View Full Version : Jeet Kune Do: Not intended to be a first art?
07-20-2000, 03:21 AM
A friend of mine once told me that he once read somewhere that Jeet Kune Do was never intended to be an art to start off with, it was meant to improve upon another art. If a Jeet Kune Do guy with two years of experience were to go up against, say, a kenpo guy with one year of experience, nine times out of ten, the kenpo guy would win. Any thoughts on this?
07-20-2000, 03:53 AM
Hmmm...doubtful but it all depends on a number of different factors. I know a friend that teaches Kenpo and I could beat him almost everytime with boxing techniques alone. It doesn't really mean my way of fighting is better but it could mean my training is better or I am just a better fighter, or that boxing is better, you get my point I hope. For the most part when you learn Jun Fan JKD it is going to be what Bruce Lee orginally taught and found to be effective with few add ons or changes since. If you learn JKD Concepts then it is going to be different from instructor to instructor according to what they have found to be true and effective. Jeet Kune Do is first a way of developing oneself to be the most effective fighter you can be. It is not fixed on one system or style, but is open to whatever is effective. When you learn from a "JKD" school you are learning a shortcut of what the instructor has found to be effective for himself. You could goto two different "JKD" schools and learn from two different instructors and have your "JKD" look completely different but be the same if that makes sense. If your friend is studing Kenpo and says he is appling JKD with it that is fine, but how does he know if he is setting Kenpo as a limitation to his development, he doesn't? In essense to sum up JKD in one word I would say it is crosstraining, taking what is most effective and applying it. I hope that makes sense.-ED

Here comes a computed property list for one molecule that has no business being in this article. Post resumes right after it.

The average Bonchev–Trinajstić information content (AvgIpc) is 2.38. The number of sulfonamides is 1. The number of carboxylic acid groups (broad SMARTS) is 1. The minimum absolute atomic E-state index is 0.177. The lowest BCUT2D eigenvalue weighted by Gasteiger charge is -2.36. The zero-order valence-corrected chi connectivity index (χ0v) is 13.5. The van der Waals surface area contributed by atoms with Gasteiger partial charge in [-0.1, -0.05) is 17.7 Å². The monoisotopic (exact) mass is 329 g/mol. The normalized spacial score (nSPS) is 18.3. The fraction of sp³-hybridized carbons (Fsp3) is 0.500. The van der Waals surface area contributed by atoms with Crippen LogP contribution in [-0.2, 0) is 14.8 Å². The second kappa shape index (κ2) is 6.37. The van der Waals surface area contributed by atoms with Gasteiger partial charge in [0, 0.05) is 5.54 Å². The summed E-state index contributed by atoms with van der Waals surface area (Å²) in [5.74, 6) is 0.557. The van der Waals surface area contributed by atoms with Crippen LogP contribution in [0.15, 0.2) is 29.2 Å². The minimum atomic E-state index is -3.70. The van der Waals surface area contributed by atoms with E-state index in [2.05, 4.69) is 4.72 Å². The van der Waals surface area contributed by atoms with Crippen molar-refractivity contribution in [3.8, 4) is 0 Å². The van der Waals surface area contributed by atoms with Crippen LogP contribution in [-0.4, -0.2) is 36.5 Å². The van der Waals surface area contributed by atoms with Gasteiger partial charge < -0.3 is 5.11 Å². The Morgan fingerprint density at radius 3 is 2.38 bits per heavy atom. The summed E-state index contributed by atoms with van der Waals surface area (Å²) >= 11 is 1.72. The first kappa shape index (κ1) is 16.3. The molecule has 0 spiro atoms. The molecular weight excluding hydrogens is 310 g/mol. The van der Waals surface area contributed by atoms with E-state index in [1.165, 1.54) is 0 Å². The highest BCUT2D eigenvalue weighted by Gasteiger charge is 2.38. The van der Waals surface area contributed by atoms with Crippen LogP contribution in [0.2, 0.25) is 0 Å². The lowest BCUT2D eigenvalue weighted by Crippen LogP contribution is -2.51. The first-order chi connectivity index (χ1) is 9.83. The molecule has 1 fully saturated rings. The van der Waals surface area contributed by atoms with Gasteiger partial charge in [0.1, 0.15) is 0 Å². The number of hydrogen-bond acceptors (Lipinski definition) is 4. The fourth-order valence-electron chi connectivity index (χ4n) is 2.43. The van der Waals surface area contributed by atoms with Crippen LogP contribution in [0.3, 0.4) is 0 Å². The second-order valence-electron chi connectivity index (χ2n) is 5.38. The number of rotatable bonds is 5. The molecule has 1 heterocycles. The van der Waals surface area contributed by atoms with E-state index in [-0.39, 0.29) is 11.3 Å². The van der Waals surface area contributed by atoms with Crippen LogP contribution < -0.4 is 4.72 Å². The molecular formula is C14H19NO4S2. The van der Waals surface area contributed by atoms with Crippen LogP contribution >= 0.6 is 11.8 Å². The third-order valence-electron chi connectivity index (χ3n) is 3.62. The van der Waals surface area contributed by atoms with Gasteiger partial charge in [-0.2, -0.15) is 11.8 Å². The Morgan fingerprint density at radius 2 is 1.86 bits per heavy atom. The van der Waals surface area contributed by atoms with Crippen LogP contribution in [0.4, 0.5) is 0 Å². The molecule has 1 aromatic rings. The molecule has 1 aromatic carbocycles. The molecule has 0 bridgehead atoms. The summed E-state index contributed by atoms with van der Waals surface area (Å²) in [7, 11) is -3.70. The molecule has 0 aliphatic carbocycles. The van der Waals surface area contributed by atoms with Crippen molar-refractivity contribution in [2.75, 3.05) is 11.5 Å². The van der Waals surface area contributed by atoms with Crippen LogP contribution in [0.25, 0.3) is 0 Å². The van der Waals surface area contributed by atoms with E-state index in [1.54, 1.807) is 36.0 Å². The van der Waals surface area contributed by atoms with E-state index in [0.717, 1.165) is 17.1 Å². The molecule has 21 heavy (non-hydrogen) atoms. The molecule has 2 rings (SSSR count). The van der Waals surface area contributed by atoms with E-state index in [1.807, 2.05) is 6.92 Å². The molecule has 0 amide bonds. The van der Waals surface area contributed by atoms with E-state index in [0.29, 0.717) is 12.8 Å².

"The grappling arts imply most fights end up on the ground...take them there. The striking arts imply all fights start standing up...keep them there. The mixed martial arts imply any fight can go anywhere...be ready and able to go everywhere."-a mix martial artist
[This message has been edited by GinSueDog (edited 07-20-2000).]
07-20-2000, 03:53 AM
I think nine times out of ten the tougher guy would win....It is more about the individual than the art.
A really tough bar brawler with no martial arts experience would beat the average 1 year kenpo guy, or 2 year JKD guy 9 times out of 10, IMO.
As far as which art will make you a better fighter faster, I think it has more to do with individual instructors and how hard they inspire you to train.
07-20-2000, 04:35 AM
That is a tough question because it really depends on what the JKD guy's training is. If you are talking about someone who does Jun Fan (the actual system that Bruce Lee developed) I do not feel that he is at any disadvantage. Jun Fan is a great system. Judging from the generally poor quality of kenpo nowadays, I'd go as far as to say that the Jun Fan guy will usually be at the advantage.
If you are talking about someone who doesn't necessarily study Jun Fan, but practicing under the JKD Concept then it really depends on what his training consists of. Under JKD Concepts the training will vary greatly depending on the instructor and individual tastes. A JKDC guy can practically be anything. In fact, he might even be a kenpo guy! So it really is hard to say.
07-20-2000, 04:44 AM
BTW, I think that the idea of JKD being only good for martial artists with prior experience and skill is a big misconception. The thing is that many JKD Concepts people started out as already experienced martial artists. Usually experienced martial artists are able to appreciate the great value in the JKD philosophy of training more so then those people who don't know anything about MA. That's why so many JKD guys come from other MA backgrounds. But any beginner can jump into the realistic approach of JKD and benefit just as much. Take a guy who doesn't know anything and train him in a realistic, well rounded approach (which is what JKDC usually is) and then put him up against a guy trained purely in some classical style and I'd say the JKDC guy will dominate most of the time.
07-20-2000, 08:17 PM
I may be wrong, but this is my understanding based on what I've read:
Jun Fan is Bruce Lee's martial art. It was never completed or perfected, but it was his attempt at honing away what was extranious and leaving behind only what was effective and practical. In this way, it is a valid (if incomplete) martial art no better or worse than most others.
JKD, however, is a philosophy. Lee never intended it to be a martial art in and of itself, but rather a way of THINKING about martial arts. Anybody who has a good grounding in a martial art can adopt a JKD way of thinking and thus change their approach.
That's how I understand it anyway. The reason people SAY they study JKD is because people with MA experience adopted the JKD name to their unique style to honnor Lee or to capitolize on his fame.
If you want to be great, you have to stop wanting and simply be.
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